24. ECHOIC MEMORY • Echoic Memory – Auditory sensory memory (i.e. the brief sensory memory for incoming auditory information). • Echoic sounds like echo. Echoic memory stores sounds for 3 to 4 seconds e.g. clap hands together once and see how the sound remains for a brief time and then fades away. • Echoic memory functions like iconic memory but stores sounds (instead of visual images) in their original sensory form. • Main difference between echoic and iconic memory is the length of time it takes information to fade. • The time is long enough in echoic memory to allow the availability of auditory information to be retained so it can be selected for further processing and interpretation before the sound disappears completely. e.g. reading a novel and someone asks you a question

  25. ECHOIC MEMORY • You are aware someone is speaking but since your attention is focused elsewhere you don’t immediately comprehend the message. Within a couple of seconds you say “what”? but then answer the question before it is repeated. You have retrieved this information form echoic memory • Echoic memory stores the tail-end of the question temporarily while earlier parts of the question are being processed into STM. It’s possible the “what” is said just before the last parts of the message in echoic memory are transferred to STM. • Important role in language comprehension, particularly in understanding speech, as speech is a blend of successively spoken sounds that are heard. When you hear a word pronounced a series of individual sounds are heard, one at a time. Word identification can only happen when all sounds of the word are heard, so auditory information needs to be stored long enough for all sounds involved to be received. It enables storage of all sounds that make a word so the word can be processed as a whole • Com…. puter, Com…munism, Com….pete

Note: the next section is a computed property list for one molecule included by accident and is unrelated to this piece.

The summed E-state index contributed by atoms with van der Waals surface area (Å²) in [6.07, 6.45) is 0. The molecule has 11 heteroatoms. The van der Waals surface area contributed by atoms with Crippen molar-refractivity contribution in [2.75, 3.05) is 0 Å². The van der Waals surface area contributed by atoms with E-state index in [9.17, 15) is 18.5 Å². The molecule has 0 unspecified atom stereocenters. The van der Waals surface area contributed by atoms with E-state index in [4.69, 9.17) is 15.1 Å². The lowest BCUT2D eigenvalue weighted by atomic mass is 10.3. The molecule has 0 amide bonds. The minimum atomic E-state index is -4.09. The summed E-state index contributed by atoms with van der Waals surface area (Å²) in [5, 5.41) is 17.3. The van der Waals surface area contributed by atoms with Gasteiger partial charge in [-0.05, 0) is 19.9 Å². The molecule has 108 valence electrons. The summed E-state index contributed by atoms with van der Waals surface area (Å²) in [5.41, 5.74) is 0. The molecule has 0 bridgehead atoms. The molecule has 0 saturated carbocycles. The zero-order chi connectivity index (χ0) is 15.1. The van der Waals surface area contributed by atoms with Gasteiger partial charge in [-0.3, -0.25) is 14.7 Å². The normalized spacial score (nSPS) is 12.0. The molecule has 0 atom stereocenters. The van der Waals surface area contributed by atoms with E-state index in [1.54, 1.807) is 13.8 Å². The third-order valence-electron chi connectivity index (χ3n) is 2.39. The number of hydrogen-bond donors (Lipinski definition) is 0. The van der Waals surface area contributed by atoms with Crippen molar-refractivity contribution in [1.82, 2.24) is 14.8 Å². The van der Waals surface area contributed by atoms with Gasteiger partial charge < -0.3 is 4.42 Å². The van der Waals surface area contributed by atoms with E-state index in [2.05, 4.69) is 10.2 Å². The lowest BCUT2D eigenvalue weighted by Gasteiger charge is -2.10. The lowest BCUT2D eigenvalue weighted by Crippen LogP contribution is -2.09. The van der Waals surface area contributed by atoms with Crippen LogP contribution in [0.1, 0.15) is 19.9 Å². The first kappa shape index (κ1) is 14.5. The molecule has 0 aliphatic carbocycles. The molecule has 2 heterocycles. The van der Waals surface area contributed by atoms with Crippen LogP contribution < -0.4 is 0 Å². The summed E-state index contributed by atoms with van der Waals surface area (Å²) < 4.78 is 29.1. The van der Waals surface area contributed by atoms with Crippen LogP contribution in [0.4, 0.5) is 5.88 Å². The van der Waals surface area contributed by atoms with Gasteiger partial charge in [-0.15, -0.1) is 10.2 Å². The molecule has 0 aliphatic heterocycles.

26. ECHOIC MEMORY • If echoic memory was as brief as iconic memory, then speech might sound like a series of separate, distinct sounds instead of meaningful words, phrases and sentences. • A typical echoic memory experiment – participant reads a story and told to ignore any spoken words they hear as they read (typically numbers e.g. 7, 2, 5) When signal sounds participant is asked to recall numbers just heard and research shows they can typically repeat accurately the last few numbers they have heard if the signal is presented immediately after the last spoken number and recall ability diminishes with increased delay between number and signal to respond up to about 10 seconds. Afterwards participants reported a vague awareness of hearing numbers spoken but after the signal they could shift their attention to the numbers and repeat them.